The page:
Michael Winterbottom Defends The Killer Inside Me

Every film festival should have at least one controversial film. The outcry so far this year is coming in response to Michael Winterbottom's adaptation of the Jim Thompson novel The Killer Inside Me, starring Casey Affleck, Jessica Alba and Kate Hudson. Comments so far peg the film as incredibly violent, perhaps on par with previous festival firebrands Irreversible and Antichrist. The worst violence is perpetrated against women, leading to questions of misogyny.

Now Winterbottom has spoken about about the controversy. Read what he's got to say after the break.

The controversy kicked off at the film's premiere when a woman stormed out as the post-show Q&A began, shouting "I don't understand how Sundance could book this movie. How dare you? How dare Sundance?" The 'you' she addressed was director Michael Winterbottom, who gamely proceeded with the question session. (Jessica Alba also reportedly walked out during the film, but her reps insist that it was to catch a flight. They say she's seen and likes the film.)

Now Winterbottom is addressing the controversy directly, and seems a bit confused by it. Anne Thompson reports he said at the time that,

The violence is shocking in the book and it's shocking in the film. It's not a police procedural. The story is being told by someone who's crazy. The story is the way he tells it and sees it, not the way it happened. The film has no sense of pleasure in the violence.

Furthermore, he told Thompson later, by phone,

The audience didn't understand that when they watch this shocking violence, Casey is not the hero where the audience gets off on it. It should be shocking and brutal.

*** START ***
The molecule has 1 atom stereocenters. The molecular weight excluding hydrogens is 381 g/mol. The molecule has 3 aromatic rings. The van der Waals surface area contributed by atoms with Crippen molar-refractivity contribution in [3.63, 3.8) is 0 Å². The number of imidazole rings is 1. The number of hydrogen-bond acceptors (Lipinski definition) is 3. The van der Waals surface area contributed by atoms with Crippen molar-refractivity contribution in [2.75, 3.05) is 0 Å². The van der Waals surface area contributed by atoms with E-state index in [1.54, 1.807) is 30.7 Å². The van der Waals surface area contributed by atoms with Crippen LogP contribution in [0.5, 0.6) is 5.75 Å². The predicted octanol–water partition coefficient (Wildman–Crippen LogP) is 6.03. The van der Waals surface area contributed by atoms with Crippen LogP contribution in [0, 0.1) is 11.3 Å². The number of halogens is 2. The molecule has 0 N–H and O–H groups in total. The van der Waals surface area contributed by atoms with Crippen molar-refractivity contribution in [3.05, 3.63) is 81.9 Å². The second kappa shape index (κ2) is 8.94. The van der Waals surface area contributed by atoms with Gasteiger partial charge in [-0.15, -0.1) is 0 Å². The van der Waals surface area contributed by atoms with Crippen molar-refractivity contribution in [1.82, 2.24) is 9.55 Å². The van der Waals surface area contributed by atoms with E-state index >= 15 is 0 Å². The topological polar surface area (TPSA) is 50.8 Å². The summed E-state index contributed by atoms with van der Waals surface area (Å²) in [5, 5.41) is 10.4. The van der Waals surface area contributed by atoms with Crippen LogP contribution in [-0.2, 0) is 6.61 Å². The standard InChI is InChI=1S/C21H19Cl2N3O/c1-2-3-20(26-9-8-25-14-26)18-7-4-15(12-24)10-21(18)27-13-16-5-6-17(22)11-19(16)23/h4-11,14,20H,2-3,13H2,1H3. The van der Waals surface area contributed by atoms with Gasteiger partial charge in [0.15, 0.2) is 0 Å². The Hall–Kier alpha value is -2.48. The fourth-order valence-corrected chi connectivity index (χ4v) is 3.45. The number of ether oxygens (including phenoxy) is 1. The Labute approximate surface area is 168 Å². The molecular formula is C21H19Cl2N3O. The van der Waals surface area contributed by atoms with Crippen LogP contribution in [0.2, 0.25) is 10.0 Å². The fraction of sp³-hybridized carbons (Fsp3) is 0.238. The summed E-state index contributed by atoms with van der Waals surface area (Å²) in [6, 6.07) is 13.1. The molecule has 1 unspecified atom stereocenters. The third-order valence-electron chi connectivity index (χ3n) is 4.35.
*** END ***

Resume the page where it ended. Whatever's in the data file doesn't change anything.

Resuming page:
For what it's worth, Winterbottom has the basic idea down pat. The original novel is not a kind piece of prose. It's not the sort of book to make you feel better about humanity. Like so many of Jim Thompson's novels, it lays bare the worst human impulses. With The Killer Inside Me, his skills are arguably at their height. It isn't what he shows the characters doing that is so shocking, but how normal he makes it seem, how easily rationalized the acts of violence can be.

So the question is: does the film actually get that across? Winterbottom feels that it does, and puts the failure on the audience. Our own David Chen seems to agree that the film treats Casey Affleck's character Loud Ford properly:

The fact that Affleck's murderous personality is undermined by his innocent demeanor makes Winterbottom's point loud and clear: Anyone, even the most normal-looking amongst us, can have a killer inside them.

Without having seen the film, I can't draw any further conclusions. As a devotee of Thompson's daylight noir, I'm wildly curious to see how this actually plays out, and hope that the extreme violence doesn't deter distributors.